The bullet faction is composed of legislators representing the military and the police, having seen its numbers double from 2014 to 2018. This group has been influential beyond the legislature, with several important executive appointments into the current government. Bolsonaro himself was an army lieutenant and his vice president is a retired army general. Furthermore, a Supreme Court justice hired army generals twice as his special advisors. In total, 130 high-level positions in the federal government have been filled by military officers.58 The military has articulated a comeback, not as a full-fledged junta, but as elected politicians, appointed ministers, and bureaucrats. Even though the military has always loitered around the federal government, and some high-ranking officials even assumed key positions under Lula and Dilma, under Bolsonaro they decided to unite to maintain the homeland safe and to destroy the PT.59 Besides their opposition to the PT and the humans rights agenda in general, the bullet group made a comeback in part due to a younger generation of right-wing adherents unconcerned with the stigma associated with the dictatorship.60 This newer version of the far right took advantage of the corruption scandals, which generated popular resentment toward the PT.61

Despite Bolsonaro’s social security reform being met with opposition from some police and military allies—a stance apparently contrary to neoliberal orthodoxy—the bullet section of the ruling coalition is tied to the neoliberal agenda. The private-sector arms industry has increasingly funded the campaigns of its members, exposing the influence of business interests in Brazilian politics and a certain form of privatization.62 Moreover, despite initial opposition to the social security reform, the repressive apparatus ultimately cohered around and went along with Bolsonaro’s cuts and restructuring.63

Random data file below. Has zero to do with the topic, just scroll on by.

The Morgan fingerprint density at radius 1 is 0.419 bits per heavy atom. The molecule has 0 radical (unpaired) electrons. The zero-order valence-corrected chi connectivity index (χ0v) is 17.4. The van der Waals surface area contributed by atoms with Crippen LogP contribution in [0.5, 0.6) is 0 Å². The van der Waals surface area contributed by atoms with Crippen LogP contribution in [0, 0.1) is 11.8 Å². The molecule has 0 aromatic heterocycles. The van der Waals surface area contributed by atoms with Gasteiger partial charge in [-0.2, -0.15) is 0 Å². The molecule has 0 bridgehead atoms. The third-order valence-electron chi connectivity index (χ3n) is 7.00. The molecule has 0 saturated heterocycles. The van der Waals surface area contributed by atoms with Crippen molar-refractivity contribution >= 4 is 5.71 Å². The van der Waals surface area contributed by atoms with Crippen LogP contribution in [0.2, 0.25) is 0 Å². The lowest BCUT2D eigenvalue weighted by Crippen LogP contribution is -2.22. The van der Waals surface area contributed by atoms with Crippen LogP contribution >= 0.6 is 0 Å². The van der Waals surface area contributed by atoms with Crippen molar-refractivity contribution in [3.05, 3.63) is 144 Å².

The Bible segment shares certain affinities with that of the bullet in the legislature, while also cultivating emotional connections that favor a neoliberal agenda. Many judges are evangelicals and include references to religion in their rulings. For example, an evangelical and rifle-toting justice cited Ecclesiastes 8:11 in his sentencing of a corrupt politician.64 This judge is not an isolated figure—evangelicals have grown from 6.6 percent of the population in 1980 to 22.2 percent in 2010. Chayenne Polimédio states that “under the dictatorship, Brazil’s evangelical community largely stayed out of politics.… But as the dictatorship crumbled, Brazil’s evangelicals came to recognize their new strength: democracy is a numbers game and their own numbers were growing.”65 The evangelical movement has grown also in terms of organization. Despite the many different churches considered evangelical, as well as the apparent democratic ideology concerning how faith offers a direct relationship to God, the Brazilian evangelical movement is centralized. Under the headquarters’ orders, different churches in various regions chose candidates to run for office and then persuaded parishioners to support them.66